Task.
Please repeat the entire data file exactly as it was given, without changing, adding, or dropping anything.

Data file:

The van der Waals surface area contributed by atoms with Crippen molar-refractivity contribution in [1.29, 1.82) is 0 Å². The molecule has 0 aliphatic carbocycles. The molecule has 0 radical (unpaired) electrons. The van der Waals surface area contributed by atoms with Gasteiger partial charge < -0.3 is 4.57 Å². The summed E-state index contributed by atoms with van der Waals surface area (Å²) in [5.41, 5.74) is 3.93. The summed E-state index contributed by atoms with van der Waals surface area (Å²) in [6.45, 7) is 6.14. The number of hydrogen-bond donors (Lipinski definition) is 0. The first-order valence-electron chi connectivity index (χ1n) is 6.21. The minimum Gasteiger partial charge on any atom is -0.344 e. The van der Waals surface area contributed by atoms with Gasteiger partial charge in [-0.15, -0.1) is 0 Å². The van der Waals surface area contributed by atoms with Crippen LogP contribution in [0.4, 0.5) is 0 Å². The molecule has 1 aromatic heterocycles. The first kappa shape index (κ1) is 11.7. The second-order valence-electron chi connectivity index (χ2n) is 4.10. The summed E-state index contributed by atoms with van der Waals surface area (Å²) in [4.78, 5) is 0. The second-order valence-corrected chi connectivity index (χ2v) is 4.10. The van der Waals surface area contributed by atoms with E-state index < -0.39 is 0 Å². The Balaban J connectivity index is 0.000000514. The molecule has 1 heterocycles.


The van der Waals surface area contributed by atoms with Crippen molar-refractivity contribution in [1.29, 1.82) is 0 Å². The molecule has 0 aliphatic carbocycles. The molecule has 0 radical (unpaired) electrons. The van der Waals surface area contributed by atoms with Gasteiger partial charge < -0.3 is 4.57 Å². The summed E-state index contributed by atoms with van der Waals surface area (Å²) in [5.41, 5.74) is 3.93. The summed E-state index contributed by atoms with van der Waals surface area (Å²) in [6.45, 7) is 6.14. The number of hydrogen-bond donors (Lipinski definition) is 0. The first-order valence-electron chi connectivity index (χ1n) is 6.21. The minimum Gasteiger partial charge on any atom is -0.344 e. The van der Waals surface area contributed by atoms with Gasteiger partial charge in [-0.15, -0.1) is 0 Å². The van der Waals surface area contributed by atoms with Crippen LogP contribution in [0.4, 0.5) is 0 Å². The molecule has 1 aromatic heterocycles. The first kappa shape index (κ1) is 11.7. The second-order valence-electron chi connectivity index (χ2n) is 4.10. The summed E-state index contributed by atoms with van der Waals surface area (Å²) in [4.78, 5) is 0. The second-order valence-corrected chi connectivity index (χ2v) is 4.10. The van der Waals surface area contributed by atoms with E-state index < -0.39 is 0 Å². The Balaban J connectivity index is 0.000000514. The molecule has 1 heterocycles.